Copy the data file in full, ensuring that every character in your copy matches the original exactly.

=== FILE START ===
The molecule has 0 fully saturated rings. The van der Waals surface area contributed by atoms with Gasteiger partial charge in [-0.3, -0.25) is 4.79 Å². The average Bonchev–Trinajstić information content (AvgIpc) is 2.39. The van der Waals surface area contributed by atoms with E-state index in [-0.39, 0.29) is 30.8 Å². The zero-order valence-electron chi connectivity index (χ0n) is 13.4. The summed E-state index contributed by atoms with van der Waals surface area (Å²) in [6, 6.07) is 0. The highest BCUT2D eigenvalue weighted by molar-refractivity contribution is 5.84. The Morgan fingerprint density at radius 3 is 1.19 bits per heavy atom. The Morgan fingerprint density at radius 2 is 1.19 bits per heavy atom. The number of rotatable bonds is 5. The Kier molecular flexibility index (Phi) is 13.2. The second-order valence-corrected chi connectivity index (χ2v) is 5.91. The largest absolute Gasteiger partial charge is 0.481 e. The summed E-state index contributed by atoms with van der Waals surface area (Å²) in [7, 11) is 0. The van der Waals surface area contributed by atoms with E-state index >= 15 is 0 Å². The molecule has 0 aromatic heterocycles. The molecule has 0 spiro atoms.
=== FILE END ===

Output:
The molecule has 0 fully saturated rings. The van der Waals surface area contributed by atoms with Gasteiger partial charge in [-0.3, -0.25) is 4.79 Å². The average Bonchev–Trinajstić information content (AvgIpc) is 2.39. The van der Waals surface area contributed by atoms with E-state index in [-0.39, 0.29) is 30.8 Å². The zero-order valence-electron chi connectivity index (χ0n) is 13.4. The summed E-state index contributed by atoms with van der Waals surface area (Å²) in [6, 6.07) is 0. The highest BCUT2D eigenvalue weighted by molar-refractivity contribution is 5.84. The Morgan fingerprint density at radius 3 is 1.19 bits per heavy atom. The Morgan fingerprint density at radius 2 is 1.19 bits per heavy atom. The number of rotatable bonds is 5. The Kier molecular flexibility index (Phi) is 13.2. The second-order valence-corrected chi connectivity index (χ2v) is 5.91. The largest absolute Gasteiger partial charge is 0.481 e. The summed E-state index contributed by atoms with van der Waals surface area (Å²) in [7, 11) is 0. The van der Waals surface area contributed by atoms with E-state index >= 15 is 0 Å². The molecule has 0 aromatic heterocycles. The molecule has 0 spiro atoms.